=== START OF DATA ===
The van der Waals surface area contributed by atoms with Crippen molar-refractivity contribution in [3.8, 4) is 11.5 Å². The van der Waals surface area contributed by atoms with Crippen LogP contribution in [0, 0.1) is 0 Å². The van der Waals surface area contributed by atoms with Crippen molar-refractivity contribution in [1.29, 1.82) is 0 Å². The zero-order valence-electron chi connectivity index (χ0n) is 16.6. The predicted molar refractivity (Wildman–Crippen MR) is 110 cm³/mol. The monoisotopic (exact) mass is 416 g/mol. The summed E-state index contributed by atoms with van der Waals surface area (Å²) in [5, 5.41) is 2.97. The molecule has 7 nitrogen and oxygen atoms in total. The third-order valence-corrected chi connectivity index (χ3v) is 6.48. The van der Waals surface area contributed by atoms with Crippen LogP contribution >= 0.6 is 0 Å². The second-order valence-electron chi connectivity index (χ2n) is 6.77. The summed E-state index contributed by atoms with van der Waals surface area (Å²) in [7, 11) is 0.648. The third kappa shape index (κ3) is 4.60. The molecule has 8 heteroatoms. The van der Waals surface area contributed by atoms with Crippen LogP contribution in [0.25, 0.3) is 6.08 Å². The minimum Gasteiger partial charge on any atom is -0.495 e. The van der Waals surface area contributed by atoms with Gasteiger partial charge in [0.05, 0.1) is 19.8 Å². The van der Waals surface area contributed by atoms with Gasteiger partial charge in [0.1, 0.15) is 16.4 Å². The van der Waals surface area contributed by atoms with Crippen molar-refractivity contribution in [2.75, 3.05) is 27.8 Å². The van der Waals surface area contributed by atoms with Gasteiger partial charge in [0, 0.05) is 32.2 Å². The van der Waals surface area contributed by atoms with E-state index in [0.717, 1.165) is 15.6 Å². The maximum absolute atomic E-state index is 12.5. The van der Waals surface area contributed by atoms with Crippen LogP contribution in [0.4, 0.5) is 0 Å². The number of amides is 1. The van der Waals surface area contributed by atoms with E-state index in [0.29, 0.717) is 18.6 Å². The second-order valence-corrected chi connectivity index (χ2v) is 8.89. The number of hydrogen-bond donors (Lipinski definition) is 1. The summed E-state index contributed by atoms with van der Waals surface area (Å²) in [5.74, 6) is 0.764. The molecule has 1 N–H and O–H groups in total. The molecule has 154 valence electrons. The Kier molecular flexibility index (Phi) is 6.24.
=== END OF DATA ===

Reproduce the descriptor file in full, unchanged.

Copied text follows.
The van der Waals surface area contributed by atoms with Crippen molar-refractivity contribution in [3.8, 4) is 11.5 Å². The van der Waals surface area contributed by atoms with Crippen LogP contribution in [0, 0.1) is 0 Å². The van der Waals surface area contributed by atoms with Crippen molar-refractivity contribution in [1.29, 1.82) is 0 Å². The zero-order valence-electron chi connectivity index (χ0n) is 16.6. The predicted molar refractivity (Wildman–Crippen MR) is 110 cm³/mol. The monoisotopic (exact) mass is 416 g/mol. The summed E-state index contributed by atoms with van der Waals surface area (Å²) in [5, 5.41) is 2.97. The molecule has 7 nitrogen and oxygen atoms in total. The third-order valence-corrected chi connectivity index (χ3v) is 6.48. The van der Waals surface area contributed by atoms with Crippen LogP contribution >= 0.6 is 0 Å². The second-order valence-electron chi connectivity index (χ2n) is 6.77. The summed E-state index contributed by atoms with van der Waals surface area (Å²) in [7, 11) is 0.648. The third kappa shape index (κ3) is 4.60. The molecule has 8 heteroatoms. The van der Waals surface area contributed by atoms with Crippen LogP contribution in [0.25, 0.3) is 6.08 Å². The minimum Gasteiger partial charge on any atom is -0.495 e. The van der Waals surface area contributed by atoms with Gasteiger partial charge in [0.05, 0.1) is 19.8 Å². The van der Waals surface area contributed by atoms with Gasteiger partial charge in [0.1, 0.15) is 16.4 Å². The van der Waals surface area contributed by atoms with Crippen molar-refractivity contribution in [2.75, 3.05) is 27.8 Å². The van der Waals surface area contributed by atoms with Gasteiger partial charge in [0, 0.05) is 32.2 Å². The van der Waals surface area contributed by atoms with E-state index in [0.717, 1.165) is 15.6 Å². The maximum absolute atomic E-state index is 12.5. The van der Waals surface area contributed by atoms with Crippen LogP contribution in [0.4, 0.5) is 0 Å². The number of amides is 1. The van der Waals surface area contributed by atoms with E-state index in [0.29, 0.717) is 18.6 Å². The second-order valence-corrected chi connectivity index (χ2v) is 8.89. The number of hydrogen-bond donors (Lipinski definition) is 1. The summed E-state index contributed by atoms with van der Waals surface area (Å²) in [5.74, 6) is 0.764. The molecule has 1 N–H and O–H groups in total. The molecule has 154 valence electrons. The Kier molecular flexibility index (Phi) is 6.24.